Nashville native Trey Cioccia is no stranger to reaping what is sown: A love of the land and of the bounties produced in Middle Tennessee’s fertile soil came from his grandfather — a man devoted to maintaining the family’s 100-acre farm. Trey knew from a young age that he was called to work with the freshest produce of the region and to share it with the world. 

After school, Trey ventured to Italy where he honed his craft and learned about various methods of preparing food. After some time with masters of Italian cuisine, Trey heard the call to return home to Nashville. There, he perfected his skill by working in some of the top kitchens the city had to offer, and finally, he felt ready to open his own restaurant.

In 2013, Trey struck out on his own to create SoBro’s wildly popular The Farm House. In the comfortable space of this breakout restaurant, Trey offers Southern cuisine in the heart of bustling downtown Music City. Guests enjoy delicious, house-made food like the famous pimento cheese beignets, deviled eggs and a host of other Southern-inspired dishes — all with a focus on his farming roots.

Fast-forward to 2017: Trey opened Black Rabbit — part speakeasy, part cocktail lounge, Black Rabbit is housed in a storied, historic building on Third Avenue North. Small and large plates are available for sharing. The cuisine — while still focused on fresh, whole foods — offers a more continental feel, with flavors infused from a variety of places — including Italy, of course. In addition to delightful food and prohibition-themed cocktails, Black Rabbit offers music on Thursdays, Fridays and Saturdays from local bands like Lydia Brittan & The Royal Family, The Willies, and Ping Rose & The Anti-Heroes. 

What did you want to be when you grew up?

An architectural engineer.

What inspired you to open your own restaurant?

I always loved to cook; it was something I enjoyed immensely and that came easily to me. I wanted my own combination kitchen and playground, too.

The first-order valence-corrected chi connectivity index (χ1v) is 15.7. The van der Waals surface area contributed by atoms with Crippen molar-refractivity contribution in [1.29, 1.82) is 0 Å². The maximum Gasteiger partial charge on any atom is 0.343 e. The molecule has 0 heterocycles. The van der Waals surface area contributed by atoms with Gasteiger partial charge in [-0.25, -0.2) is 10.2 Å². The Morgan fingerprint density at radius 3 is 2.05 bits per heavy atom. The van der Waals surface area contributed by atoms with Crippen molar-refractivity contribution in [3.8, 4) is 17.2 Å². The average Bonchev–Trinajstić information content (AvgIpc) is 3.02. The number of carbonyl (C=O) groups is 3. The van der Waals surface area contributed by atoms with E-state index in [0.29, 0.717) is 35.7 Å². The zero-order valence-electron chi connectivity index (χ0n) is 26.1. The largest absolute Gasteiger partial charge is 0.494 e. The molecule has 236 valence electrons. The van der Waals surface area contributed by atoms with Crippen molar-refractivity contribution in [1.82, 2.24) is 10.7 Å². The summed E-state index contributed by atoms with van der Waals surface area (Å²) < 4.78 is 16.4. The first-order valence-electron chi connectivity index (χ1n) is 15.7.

What were some challenges you faced when creating these restaurants?

Staffing was a big one; another was deadlines that contractors weren’t meeting. The latter affects your staff, budget, equipment deliveries, opening dates — pretty much anything you have planned.

Is there any part of the Cioccia-helmed culinary experience you’re particularly proud of?

I love putting food that is grown and raised in Tennessee on the table for our guests. When you have really good ingredients, the food just happens. Simple, fresh ingredients can make any dish amazing.

What’s an unexpected combination of flavors that you like to use?

I really love white beans, fennel and Castelvetrano olives together with a splash of buttermilk. We bring it to the menu a few times a year, usually with confit duck or rabbit.

Given the chance, what do you love to discuss?

I love to talk about how people buy food — especially about the word “organic.” My farmers all grow with zero pesticides. They grow as cleanly and naturally as possible and obtain all the certifications for that. Unfortunately, our rain is not organic. The decisions of the farmer at the top of the hill — as well as the actions of other farmers in the area — affect the organic crops, especially if it’s windy when chemicals are sprayed. Buy your food at the local farmers’ market; you’ll eat healthier, feel amazing and support local businesses.

What upcoming culinary trends excite you?

I like that everything is going kind of casual. I’m having fun making dishes that are innovative twists on everyday foods.

What does the future hold for your establishments?

The future looks bright for both, thanks to our amazing staff, guests and management. Chef Raul Garcia at Black Rabbit and Chef Robert Compton at The Farm House are doing excellent jobs — they are so talented.

What legacy would you like to leave in this community?

I want to support this community through buying as locally as these restaurants can; and something we have always done — and will continue to do — is give back to veterans, police and firefighters.